My attention has been brought to a new book by the British environmentalist and author, Mark Lynas, called The God Species: How the Planet Can Survive the Age of Humans.
I guess that I should really be saving any praise until I read it myself, but — from everything that I've heard about it so far — I sense that I'll be finding myself in deep agreement with many of the themes that it touches upon. Here are two review from The Economist and The Guardian. To give you an idea, an excerpt from the former:
[There is a] somewhat inconsistent relationship that a lot of environmentalists have with science. When it comes to the hazards posed to the climate by greenhouse gases they see science as an ally scarcely to be questioned. But when it comes to the hazards posed by radiation from nuclear-power plants or by genes engineered into crops, greens often give equally compelling science a lot less credence—as, until recently, did Mr Lynas.Hmmm... Now where have I heard that kind of stuff before? Here's yours truly back in April:
A few years ago, though, seized by the magnitude of the threat of global warming, he started to look at nuclear power afresh, and decided it wasn’t so bad: without it there would be a couple of billion tonnes more carbon dioxide in the atmosphere. His openness of mind spread: online comments responding to an article he wrote made him realise, to his shame, that though he had read many scientific papers on global warming he had never read any on genetically modified crops. Now he sees biotechnology-based intensive farming as crucial to keeping farms from overrunning forests. And how, he asks, can opponents to the damage done by industrially produced nitrogen-based fertilisers object to the genetic engineering that might let crops produce their own fertilisers as blamelessly as clover does?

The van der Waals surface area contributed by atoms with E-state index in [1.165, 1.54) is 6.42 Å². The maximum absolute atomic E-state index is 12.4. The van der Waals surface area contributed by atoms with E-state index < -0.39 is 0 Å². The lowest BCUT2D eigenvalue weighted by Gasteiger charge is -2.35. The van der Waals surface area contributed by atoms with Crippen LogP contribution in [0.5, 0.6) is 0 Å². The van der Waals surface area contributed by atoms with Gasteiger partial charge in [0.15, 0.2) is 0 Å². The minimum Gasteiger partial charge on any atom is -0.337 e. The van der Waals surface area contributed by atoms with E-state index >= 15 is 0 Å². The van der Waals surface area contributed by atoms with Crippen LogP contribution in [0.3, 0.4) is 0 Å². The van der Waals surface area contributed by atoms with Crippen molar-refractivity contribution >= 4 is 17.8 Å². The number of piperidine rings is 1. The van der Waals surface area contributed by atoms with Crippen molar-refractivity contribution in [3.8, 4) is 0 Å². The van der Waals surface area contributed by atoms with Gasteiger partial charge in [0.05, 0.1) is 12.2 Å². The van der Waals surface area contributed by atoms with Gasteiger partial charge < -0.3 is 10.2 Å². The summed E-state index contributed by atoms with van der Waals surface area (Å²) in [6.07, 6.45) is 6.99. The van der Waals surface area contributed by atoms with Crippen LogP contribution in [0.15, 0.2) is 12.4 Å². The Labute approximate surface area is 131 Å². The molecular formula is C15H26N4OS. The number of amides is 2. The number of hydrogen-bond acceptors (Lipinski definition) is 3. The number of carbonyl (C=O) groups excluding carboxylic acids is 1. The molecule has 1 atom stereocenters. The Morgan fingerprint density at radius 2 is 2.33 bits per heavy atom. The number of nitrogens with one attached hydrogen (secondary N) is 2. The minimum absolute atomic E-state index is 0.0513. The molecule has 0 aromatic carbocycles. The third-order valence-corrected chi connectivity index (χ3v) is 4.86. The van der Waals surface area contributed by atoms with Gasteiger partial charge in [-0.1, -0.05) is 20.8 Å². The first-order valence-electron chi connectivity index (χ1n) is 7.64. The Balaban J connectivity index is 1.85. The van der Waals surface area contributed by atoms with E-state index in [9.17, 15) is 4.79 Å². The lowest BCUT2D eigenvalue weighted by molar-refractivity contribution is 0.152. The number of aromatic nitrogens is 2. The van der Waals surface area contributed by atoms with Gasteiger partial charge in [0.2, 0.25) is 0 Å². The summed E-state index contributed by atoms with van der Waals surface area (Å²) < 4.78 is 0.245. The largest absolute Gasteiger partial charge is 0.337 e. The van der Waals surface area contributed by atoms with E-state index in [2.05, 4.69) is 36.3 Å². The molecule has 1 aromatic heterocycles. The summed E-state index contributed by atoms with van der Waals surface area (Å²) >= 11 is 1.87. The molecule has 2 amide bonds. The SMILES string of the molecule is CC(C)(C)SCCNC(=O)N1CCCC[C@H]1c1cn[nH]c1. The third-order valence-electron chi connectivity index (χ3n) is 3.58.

There is a tremendous inconsistency in the way that people[...] approach the respective issues of climate change and GM food.[...] Being concerned about the environment and human health doesn't mean that you can have it both ways, choosing to invoke scientific evidence when and where it is congenial to your position. Those of us who think that climate change is a real issue deserving meaningful action rightly point towards the peer-reviewed science as a first stop for informing our opinions. We would do well to do the same for other contentious issues, such as genetically modified food.
In a similar vein, an earlier article from The Guardian provides something of a prelude to Lynas's book, asking some important questions along the way. Here's the blurb:
Has the green movement lost its way?
Anti-nuclear, anti-capitalist, anti-flying: the green movement may have alienated more people than it has won over, and there are now calls for a new kind of environmentalism.
[*] Yes, unfortunately, there's no denying that there are groups out there that loosely fit that description... And I wish more greens would come around to the fact there are tough compromises to be made... And that the explosion in living standards since the industrial revolution is on the whole a pretty awesome thing... And that nostalgia isn't what it used to be. At the same time, the rabid opposition to certain environmental causes or regulation (cf. the carbon tax furore in Australia) betrays a fundamental misunderstanding of what these interventions are meant to achieve. Moving towards fully internalised costs is something to be celebrated, as it helps us make better economic decisions in our day-to-day lives.